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Everyone's dream home is just the right size, in the perfect neighbourhood, with exactly the features and amenities they had in mind. In reality, every home'even a brand-new one'will have flaws. The question is, are they reasonable issues or signs of an impending disaster? 

Defining a job as 'manageable' often comes down to a buyer's budget; just because a problem is standard doesn't mean you can afford to fix it right away. 'It's common for a house to need a new roof or siding. The roof is more critical because it keeps the weather out, while the siding is more of a cosmetic issue,' says Blaine Swan, owner of Goodeye Inspections in Truro, N.S. Asphalt-shingle roofs last about 25 years, and replacing one starts at $5,000, with costs rising according to roof area.

Some issues are smaller than they appear. Mark Benerowski, who owns The Inspection Consultant Inc. in Toronto, says first-time buyers are often disappointed when, during the preclosing inspection, a brand-new home in a housing development doesn't look exactly like the model suite they had seen. He'll remind them that many minor problems'like an imperfect finish on a staircase'are covered by a provincially regulated new-homes warranty and easily fixed within 30 days of their move-in.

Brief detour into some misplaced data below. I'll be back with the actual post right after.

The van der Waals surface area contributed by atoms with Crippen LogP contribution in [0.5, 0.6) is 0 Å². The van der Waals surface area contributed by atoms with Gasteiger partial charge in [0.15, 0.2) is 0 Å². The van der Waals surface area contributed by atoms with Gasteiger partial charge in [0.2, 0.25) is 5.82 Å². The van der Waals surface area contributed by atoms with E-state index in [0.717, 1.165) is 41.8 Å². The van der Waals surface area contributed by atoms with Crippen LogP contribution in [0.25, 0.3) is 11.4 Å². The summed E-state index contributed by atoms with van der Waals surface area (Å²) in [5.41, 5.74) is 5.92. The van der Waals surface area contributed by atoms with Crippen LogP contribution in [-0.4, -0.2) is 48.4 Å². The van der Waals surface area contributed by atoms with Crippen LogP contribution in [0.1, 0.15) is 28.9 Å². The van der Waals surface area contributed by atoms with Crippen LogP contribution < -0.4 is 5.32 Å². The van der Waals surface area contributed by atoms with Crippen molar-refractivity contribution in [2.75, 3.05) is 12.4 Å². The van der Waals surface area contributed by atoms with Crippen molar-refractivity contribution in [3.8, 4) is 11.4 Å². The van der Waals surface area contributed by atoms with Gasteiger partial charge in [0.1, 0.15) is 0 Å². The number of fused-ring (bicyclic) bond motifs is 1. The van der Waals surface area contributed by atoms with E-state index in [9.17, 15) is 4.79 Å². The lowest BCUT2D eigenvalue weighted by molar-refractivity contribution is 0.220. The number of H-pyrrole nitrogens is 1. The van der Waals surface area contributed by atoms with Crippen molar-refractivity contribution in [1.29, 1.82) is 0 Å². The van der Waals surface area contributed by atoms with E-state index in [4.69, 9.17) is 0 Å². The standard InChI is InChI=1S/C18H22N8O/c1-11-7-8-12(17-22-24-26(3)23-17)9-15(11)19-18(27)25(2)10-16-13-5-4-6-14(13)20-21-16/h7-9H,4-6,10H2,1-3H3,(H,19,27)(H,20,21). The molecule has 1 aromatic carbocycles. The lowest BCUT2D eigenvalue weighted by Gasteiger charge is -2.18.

Anything that could be a safety issue is worth looking into. Investigating a home's electrical system, for example, is crucial. Insurance companies don't like knob-and-tube wiring (found in homes dating back about 50 years), which they label a fire hazard. The system must often be upgraded within 30 days of closing in order to get insurance, and it's a messy job that starts at about $5,000 per storey. Also problematic are homes from six or more decades ago that have only 60-amp electrical service, which isn't enough to support today's appliances. 'That means new masks, new wiring and a new electrical meter and panel,' says Swan. 'It 'can get very expensive.'


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